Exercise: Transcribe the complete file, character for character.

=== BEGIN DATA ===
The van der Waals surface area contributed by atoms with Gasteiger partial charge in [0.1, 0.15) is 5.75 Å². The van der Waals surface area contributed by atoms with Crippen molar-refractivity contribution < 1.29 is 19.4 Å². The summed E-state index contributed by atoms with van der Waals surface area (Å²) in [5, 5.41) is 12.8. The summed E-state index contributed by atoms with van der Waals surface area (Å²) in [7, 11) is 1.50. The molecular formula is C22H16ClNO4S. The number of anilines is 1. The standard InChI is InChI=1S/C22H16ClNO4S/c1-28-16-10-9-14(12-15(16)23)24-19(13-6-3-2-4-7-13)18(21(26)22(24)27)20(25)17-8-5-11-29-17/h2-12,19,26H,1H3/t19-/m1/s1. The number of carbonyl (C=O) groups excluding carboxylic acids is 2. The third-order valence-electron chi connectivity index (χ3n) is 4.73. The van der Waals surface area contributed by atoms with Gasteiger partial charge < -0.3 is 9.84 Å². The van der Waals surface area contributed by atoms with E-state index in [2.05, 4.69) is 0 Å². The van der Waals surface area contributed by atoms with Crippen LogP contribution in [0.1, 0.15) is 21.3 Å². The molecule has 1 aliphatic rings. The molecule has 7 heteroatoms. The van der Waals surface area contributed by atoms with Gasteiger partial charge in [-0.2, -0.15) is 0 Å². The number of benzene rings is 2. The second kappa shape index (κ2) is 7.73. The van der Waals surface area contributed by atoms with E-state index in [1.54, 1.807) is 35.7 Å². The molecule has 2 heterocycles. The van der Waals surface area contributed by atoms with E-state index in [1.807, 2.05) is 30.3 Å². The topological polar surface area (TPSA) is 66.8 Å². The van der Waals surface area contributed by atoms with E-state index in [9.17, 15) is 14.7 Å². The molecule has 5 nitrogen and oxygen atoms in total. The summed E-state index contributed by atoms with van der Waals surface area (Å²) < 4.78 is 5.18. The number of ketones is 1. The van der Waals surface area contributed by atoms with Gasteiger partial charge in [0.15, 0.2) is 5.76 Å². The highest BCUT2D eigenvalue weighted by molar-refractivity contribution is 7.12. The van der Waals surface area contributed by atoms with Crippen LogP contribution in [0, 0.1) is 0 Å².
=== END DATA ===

The van der Waals surface area contributed by atoms with Gasteiger partial charge in [0.1, 0.15) is 5.75 Å². The van der Waals surface area contributed by atoms with Crippen molar-refractivity contribution < 1.29 is 19.4 Å². The summed E-state index contributed by atoms with van der Waals surface area (Å²) in [5, 5.41) is 12.8. The summed E-state index contributed by atoms with van der Waals surface area (Å²) in [7, 11) is 1.50. The molecular formula is C22H16ClNO4S. The number of anilines is 1. The standard InChI is InChI=1S/C22H16ClNO4S/c1-28-16-10-9-14(12-15(16)23)24-19(13-6-3-2-4-7-13)18(21(26)22(24)27)20(25)17-8-5-11-29-17/h2-12,19,26H,1H3/t19-/m1/s1. The number of carbonyl (C=O) groups excluding carboxylic acids is 2. The third-order valence-electron chi connectivity index (χ3n) is 4.73. The van der Waals surface area contributed by atoms with Gasteiger partial charge < -0.3 is 9.84 Å². The van der Waals surface area contributed by atoms with E-state index in [2.05, 4.69) is 0 Å². The van der Waals surface area contributed by atoms with Crippen LogP contribution in [0.1, 0.15) is 21.3 Å². The molecule has 1 aliphatic rings. The molecule has 7 heteroatoms. The van der Waals surface area contributed by atoms with Gasteiger partial charge in [-0.2, -0.15) is 0 Å². The number of benzene rings is 2. The second kappa shape index (κ2) is 7.73. The van der Waals surface area contributed by atoms with E-state index in [1.54, 1.807) is 35.7 Å². The molecule has 2 heterocycles. The van der Waals surface area contributed by atoms with E-state index in [1.807, 2.05) is 30.3 Å². The topological polar surface area (TPSA) is 66.8 Å². The van der Waals surface area contributed by atoms with E-state index in [9.17, 15) is 14.7 Å². The molecule has 5 nitrogen and oxygen atoms in total. The summed E-state index contributed by atoms with van der Waals surface area (Å²) < 4.78 is 5.18. The number of ketones is 1. The van der Waals surface area contributed by atoms with Gasteiger partial charge in [0.15, 0.2) is 5.76 Å². The highest BCUT2D eigenvalue weighted by molar-refractivity contribution is 7.12. The van der Waals surface area contributed by atoms with Crippen LogP contribution in [0, 0.1) is 0 Å².